How did the Wombats Remix of ‘Die Happy’ come about?
Nick – That was awesome! We played some shows with the Wombats. I wrote a song with Murph (Matthew Murphy). They’re just really cool guys and they wanted to do that, so we were super stoked on it. It came out and it sounded amazing. That just kind of fell into our laps thanks to the brother’s Wombats. We’re starting our English touring life. We just did our first shows and we’re going to be getting back to a tour there real soon.
Nelson – Yeah, we’re eager. We had like a month-long tour that was supposed to happen in the UK that ended up not for various reasons so we’re itching to get in there and do that.
You released an infomercial type video to promote the new album and your website has a call now number 833 DIE-HAPY. It feels like something Talking Heads might do if they existed to today. Where did those concepts originate from?
Nick – I don’t know, it goes back to the beginning when we first made the website, we didn’t have the budget for a good website so we wanted to make it seem like some lost corner of the internet from 1995.
Jacob – Yeah, we always talk about the nostalgic things, like remember when you would call in and be able to press different numbers and hear different menu items for like Blockbuster.
Nelson – And we have an infomercial that was like those old mix CDs they used to sell where the songs would scroll through the commercial.
Nick – It’s just all part of the DREAMER’s universe.
How does Dreamers start a new song? A guitar riff? A lyrical hook or what?
Jacob – Yeah but you usually start with something you want to say.
Nick – I have a lot of things that I want to say. I’m always thinking of that and have like a black book which is actually a phone. All of little ideas but on the day of writing it’s just music I think like a rhythm first, like a beat and go from there. Then kind of think once you have the vibe then you kind of think which words would work or what does this mean. I’ve tried it every possible way. I’ve tried lyrics first and it never seems to work like writing a whole lyric and putting music to it. I can never make that work.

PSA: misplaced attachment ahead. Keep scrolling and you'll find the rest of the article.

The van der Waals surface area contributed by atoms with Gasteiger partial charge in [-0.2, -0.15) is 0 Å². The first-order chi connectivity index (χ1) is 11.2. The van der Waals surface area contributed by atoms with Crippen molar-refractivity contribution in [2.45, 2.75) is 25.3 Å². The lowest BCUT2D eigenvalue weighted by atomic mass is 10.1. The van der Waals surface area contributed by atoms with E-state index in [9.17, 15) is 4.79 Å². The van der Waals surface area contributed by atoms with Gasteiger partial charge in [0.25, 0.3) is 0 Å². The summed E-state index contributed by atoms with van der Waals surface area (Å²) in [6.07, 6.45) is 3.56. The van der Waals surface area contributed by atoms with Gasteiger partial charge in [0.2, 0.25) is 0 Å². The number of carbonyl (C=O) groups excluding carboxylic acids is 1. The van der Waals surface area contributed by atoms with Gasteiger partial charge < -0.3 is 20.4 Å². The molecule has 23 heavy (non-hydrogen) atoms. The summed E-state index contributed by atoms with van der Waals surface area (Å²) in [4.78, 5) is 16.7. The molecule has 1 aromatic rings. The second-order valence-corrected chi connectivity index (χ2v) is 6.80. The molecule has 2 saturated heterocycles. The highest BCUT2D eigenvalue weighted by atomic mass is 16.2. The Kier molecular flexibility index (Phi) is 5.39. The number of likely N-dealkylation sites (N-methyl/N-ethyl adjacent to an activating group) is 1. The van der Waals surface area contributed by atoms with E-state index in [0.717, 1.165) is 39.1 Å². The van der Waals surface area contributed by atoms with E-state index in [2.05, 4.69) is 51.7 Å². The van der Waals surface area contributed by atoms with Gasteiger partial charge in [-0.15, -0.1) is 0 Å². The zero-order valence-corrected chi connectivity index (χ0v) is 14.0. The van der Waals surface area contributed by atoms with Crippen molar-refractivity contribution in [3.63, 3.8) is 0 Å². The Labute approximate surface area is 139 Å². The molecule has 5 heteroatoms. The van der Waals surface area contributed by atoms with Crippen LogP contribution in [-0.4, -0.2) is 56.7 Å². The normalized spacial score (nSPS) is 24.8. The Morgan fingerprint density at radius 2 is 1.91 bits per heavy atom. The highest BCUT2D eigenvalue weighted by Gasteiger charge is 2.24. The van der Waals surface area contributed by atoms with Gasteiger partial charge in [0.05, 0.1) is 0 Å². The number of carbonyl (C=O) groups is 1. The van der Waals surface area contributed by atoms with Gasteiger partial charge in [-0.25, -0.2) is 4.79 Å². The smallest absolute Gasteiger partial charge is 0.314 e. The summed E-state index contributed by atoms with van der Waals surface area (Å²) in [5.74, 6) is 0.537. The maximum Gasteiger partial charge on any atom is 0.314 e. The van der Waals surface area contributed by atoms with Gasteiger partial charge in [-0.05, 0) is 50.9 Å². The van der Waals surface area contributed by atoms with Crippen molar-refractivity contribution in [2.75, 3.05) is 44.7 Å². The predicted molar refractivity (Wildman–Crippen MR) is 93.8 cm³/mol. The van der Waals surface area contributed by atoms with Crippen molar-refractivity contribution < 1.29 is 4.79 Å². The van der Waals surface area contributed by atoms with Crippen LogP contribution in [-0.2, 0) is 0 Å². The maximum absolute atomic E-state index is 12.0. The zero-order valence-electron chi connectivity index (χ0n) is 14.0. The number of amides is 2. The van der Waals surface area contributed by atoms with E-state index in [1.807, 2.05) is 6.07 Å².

Nelson – Sometimes we’ll start with a musical idea and we’ll start putting parts down and then we’ll play it for a while and then just be like this isn’t it, it’s not working. Once it kind of gets to the lyric part where it’s like, let’s do a different idea.
Nick – There’s no wrong way to do it, there’s no right way to do it. I’ve heard some people that do lyrics first, some people write at night, some during the day, some while drunk.
Nelson – ‘Under the Bridge’ was apparently a poem that Anthony (Kiedis) had written. He said wasn’t a song and that he put music to later.
Jim Morrison of The Doors turned many of his poems into songs.
Nick – Yeah just do a ton of acid and write some poems.
What is your favorite non-Dreamers song right now?
Nick – Lata Mangeshkar. We’re listening to a whole lot of world music. This amazing Indian singer and this band from Somalia.
Jacob – They’re called Dur-Dur Band
Nick – An 80’s Afrobeat band.
Jacob – They have a song called ‘Dooyo’ that is just fantastic.
Nelson – These were actually like the songs that we were listening to today on the way here.
Nick – We change it up in the van, you know, many hours on the road we get into some crazy stuff.
Nelson – It’s just a different vibe too. We were just in L.A. for a little bit and I listened to alternative music all day long. Sometimes just being in that world playing something totally outside that world feels more like relaxing.